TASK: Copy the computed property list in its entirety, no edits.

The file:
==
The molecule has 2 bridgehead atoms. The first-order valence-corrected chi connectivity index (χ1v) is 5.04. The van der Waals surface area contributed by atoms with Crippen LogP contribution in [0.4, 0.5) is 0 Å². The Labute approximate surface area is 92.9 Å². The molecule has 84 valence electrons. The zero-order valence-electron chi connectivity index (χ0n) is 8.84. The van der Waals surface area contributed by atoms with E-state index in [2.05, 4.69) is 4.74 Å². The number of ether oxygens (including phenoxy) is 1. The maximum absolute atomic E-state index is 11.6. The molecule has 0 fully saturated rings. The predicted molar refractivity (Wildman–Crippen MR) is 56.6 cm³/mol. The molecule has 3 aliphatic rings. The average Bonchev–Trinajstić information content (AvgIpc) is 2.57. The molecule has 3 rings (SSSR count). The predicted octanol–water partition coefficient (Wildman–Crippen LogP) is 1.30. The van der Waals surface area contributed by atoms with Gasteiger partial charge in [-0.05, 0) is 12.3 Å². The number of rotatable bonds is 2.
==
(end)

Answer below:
The molecule has 2 bridgehead atoms. The first-order valence-corrected chi connectivity index (χ1v) is 5.04. The van der Waals surface area contributed by atoms with Crippen LogP contribution in [0.4, 0.5) is 0 Å². The Labute approximate surface area is 92.9 Å². The molecule has 84 valence electrons. The zero-order valence-electron chi connectivity index (χ0n) is 8.84. The van der Waals surface area contributed by atoms with E-state index in [2.05, 4.69) is 4.74 Å². The number of ether oxygens (including phenoxy) is 1. The maximum absolute atomic E-state index is 11.6. The molecule has 0 fully saturated rings. The predicted molar refractivity (Wildman–Crippen MR) is 56.6 cm³/mol. The molecule has 3 aliphatic rings. The average Bonchev–Trinajstić information content (AvgIpc) is 2.57. The molecule has 3 rings (SSSR count). The predicted octanol–water partition coefficient (Wildman–Crippen LogP) is 1.30. The van der Waals surface area contributed by atoms with Gasteiger partial charge in [-0.05, 0) is 12.3 Å². The number of rotatable bonds is 2.